Yahoo tense and defensive about Alipay

@CNNMoneyTech May 25, 2011: 5:36 PM ET

Yahoo and its stock have been under fire as a result of the Alipay controversy.

NEW YORK (CNNMoney) -- Yahoo's annual meeting with financial analysts kicked off Wednesday on a tense note, as executives struggled to answer hardball questions about ongoing issues with Chinese Internet company Alibaba.

Yahoo owns about 40% of Alibaba Group, which itself owns Yahoo China as well as three massive Chinese properties. That includes online payment service Alipay, which is the center of the controversy.

"Like any business relationship, there are bumps in the road," Yahoo CEO Carol Bartz said at the analyst event, which was held in San Jose, Calif.

"Bumps" is an understatement. Yahoo -- and its stock -- have been under fire since earlier this month, when Yahoo disclosed to the SEC that Alibaba transferred 100% of its ownership of Alipay to a new company controlled by Alibaba CEO Jack Ma.

Alibaba said it was necessary to restructure Alipay as a domestic Chinese company in order to speed up the process for obtaining a regulatory license. Yahoo (YHOO, Fortune 500) shares fell 7% on the news, as its Alibaba stake is one of the company's bright spots.

"This is a very complex situation with multiple parties, multiple countries, and an uncertain regulatory environment," Bartz said Wednesday.

'Not discussing the past': Bartz, along with Yahoo co-founder Jerry Yang and CFO Tim Morse, declined to answer many Alibaba-related questions from analysts at the event.

Bartz said several times that Yahoo "had an agreement with Alipay that none of us were going to discuss the past, and we're sticking to that."

That may be because Yahoo has botched past attempts to gloss over the Alibaba worries. One day after its SEC disclosure, Yahoo scrambled to clean up the mess by saying it was not made aware of the asset transfer until March 31 -- and that it "occurred without the knowledge or approval of the Alibaba Group board of directors or shareholders."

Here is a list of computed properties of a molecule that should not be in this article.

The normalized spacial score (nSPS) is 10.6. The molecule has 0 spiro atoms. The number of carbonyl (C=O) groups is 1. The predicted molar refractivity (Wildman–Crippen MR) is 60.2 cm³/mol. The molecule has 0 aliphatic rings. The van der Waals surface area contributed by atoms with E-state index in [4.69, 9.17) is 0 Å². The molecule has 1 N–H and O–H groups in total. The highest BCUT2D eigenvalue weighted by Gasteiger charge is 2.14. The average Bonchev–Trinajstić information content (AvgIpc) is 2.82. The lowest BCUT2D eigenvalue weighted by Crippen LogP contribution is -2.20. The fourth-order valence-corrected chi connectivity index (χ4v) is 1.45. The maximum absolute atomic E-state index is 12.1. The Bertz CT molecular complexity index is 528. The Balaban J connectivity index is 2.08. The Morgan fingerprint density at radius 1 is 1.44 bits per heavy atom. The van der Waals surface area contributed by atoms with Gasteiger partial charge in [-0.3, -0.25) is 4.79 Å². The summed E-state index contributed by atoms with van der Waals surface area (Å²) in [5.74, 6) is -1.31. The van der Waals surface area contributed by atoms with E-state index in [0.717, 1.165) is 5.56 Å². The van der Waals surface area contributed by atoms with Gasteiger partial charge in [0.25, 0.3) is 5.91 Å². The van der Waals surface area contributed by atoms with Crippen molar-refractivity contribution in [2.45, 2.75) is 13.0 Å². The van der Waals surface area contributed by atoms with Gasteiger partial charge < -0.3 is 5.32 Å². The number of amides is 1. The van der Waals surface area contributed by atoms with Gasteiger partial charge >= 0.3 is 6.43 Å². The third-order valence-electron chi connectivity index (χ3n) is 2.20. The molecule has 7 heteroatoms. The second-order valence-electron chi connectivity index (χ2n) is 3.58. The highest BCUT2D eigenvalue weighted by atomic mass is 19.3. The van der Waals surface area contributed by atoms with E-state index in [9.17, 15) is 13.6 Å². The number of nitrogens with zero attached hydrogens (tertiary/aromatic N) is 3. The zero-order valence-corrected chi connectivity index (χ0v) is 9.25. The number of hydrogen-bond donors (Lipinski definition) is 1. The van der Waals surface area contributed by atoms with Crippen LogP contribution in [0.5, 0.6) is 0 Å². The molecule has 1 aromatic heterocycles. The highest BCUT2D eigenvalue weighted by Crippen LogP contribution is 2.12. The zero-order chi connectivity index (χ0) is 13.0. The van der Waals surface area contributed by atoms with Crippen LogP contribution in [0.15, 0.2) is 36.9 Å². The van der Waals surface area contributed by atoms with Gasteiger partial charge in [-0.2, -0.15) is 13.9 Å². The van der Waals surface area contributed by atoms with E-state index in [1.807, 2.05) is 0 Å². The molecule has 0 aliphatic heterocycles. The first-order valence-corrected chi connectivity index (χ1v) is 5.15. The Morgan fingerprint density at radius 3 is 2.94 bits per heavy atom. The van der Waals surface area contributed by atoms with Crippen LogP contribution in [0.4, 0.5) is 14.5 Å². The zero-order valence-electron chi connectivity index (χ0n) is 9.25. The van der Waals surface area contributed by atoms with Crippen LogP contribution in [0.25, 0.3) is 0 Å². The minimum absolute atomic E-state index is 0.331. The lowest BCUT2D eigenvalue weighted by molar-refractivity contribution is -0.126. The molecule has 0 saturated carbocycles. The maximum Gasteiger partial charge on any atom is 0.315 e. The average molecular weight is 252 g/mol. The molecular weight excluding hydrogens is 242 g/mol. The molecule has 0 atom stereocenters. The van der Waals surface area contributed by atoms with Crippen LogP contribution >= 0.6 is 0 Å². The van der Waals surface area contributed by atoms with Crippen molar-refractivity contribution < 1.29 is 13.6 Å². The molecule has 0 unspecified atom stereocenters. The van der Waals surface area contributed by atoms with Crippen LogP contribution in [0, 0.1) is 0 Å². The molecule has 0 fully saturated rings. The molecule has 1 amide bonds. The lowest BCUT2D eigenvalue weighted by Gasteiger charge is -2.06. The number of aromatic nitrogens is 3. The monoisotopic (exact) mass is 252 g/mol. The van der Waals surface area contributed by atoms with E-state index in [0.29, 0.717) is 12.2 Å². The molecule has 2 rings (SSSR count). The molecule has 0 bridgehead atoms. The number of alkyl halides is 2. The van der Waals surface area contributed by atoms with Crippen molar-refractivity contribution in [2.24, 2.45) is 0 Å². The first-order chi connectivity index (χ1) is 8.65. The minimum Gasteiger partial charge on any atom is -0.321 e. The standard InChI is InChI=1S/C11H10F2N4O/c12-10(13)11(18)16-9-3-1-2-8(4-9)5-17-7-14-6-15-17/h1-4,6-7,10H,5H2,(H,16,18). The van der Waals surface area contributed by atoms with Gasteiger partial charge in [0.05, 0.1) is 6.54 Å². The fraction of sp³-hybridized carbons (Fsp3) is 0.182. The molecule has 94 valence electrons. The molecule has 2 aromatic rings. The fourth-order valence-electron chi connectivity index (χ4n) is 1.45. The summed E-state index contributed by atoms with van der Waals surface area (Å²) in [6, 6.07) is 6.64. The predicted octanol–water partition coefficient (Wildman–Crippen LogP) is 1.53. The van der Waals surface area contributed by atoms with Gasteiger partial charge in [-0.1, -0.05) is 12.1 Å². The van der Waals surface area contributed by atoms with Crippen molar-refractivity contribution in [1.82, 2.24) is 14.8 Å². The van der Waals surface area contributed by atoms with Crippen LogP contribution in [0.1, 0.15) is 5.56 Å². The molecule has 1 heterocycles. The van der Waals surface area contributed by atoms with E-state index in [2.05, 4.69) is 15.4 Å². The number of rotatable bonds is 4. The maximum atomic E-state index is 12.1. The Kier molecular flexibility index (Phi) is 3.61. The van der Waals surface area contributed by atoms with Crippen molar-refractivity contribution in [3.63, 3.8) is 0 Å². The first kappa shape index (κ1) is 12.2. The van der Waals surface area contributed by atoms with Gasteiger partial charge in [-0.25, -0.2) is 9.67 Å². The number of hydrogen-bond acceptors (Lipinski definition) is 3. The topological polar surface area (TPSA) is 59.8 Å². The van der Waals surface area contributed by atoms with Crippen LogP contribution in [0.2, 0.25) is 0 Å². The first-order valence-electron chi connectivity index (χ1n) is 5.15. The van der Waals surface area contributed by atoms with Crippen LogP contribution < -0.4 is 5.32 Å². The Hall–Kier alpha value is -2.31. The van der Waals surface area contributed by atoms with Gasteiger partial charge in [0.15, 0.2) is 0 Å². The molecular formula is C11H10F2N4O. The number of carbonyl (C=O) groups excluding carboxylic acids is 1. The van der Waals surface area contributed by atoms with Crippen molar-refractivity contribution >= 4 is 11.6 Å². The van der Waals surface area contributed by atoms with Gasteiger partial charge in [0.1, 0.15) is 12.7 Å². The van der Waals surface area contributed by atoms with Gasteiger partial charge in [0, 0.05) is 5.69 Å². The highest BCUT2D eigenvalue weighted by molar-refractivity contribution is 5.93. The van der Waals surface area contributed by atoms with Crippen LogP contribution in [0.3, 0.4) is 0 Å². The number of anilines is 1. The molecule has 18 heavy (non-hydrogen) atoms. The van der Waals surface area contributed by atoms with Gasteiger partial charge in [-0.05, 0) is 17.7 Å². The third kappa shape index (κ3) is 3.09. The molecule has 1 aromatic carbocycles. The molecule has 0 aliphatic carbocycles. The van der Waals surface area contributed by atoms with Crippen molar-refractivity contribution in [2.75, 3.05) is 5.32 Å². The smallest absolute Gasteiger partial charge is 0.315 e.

Alibaba disputed those claims, saying the transfer was discussed at several board meetings years ago. Yahoo's stock fell another 6% after the failed explanation.

Yahoo executives stuck to a few talking points at the analyst event. Co-founder and board member Yang repeated several times that Yahoo, Alibaba and Softbank, which owns about 33% of Alibaba, are in agreement on a few major principles: Alipay has to get licensed, and Alibaba needs to be fairly compensated for its Alipay stake.

CFO Morse was visibly frustrated with analysts' repeated attempts to glean more details. An intricate question about Alipay's value received a curt response from Morse, that it is "extremely, extremely immaterial" to Yahoo's overall balance sheet.

The rest of the day's events focused on content, financials and the company's plans for the future. In a Q&A session at the end of the day, many of the questions focused on Yahoo's flagging search revenue.

But analysts and investors likely won't give up asking questions about Alibaba, which has become a larger focus as former Yahoo strongholds like display advertising and search continue to struggle. In addition to owning Yahoo China and Alipay, Alibaba also owns B2B platform and e-commerce site Taobao.

Alibaba went public on Hong Kong's stock exchange in 2007 and raised $1.7 billion -- at the time the second-biggest Internet IPO ever, behind only Google (GOOG, Fortune 500).

Alibaba has been so successful, in fact, that in September it offered to buy back Yahoo's stake for about $11 billion. Yahoo declined. To top of page

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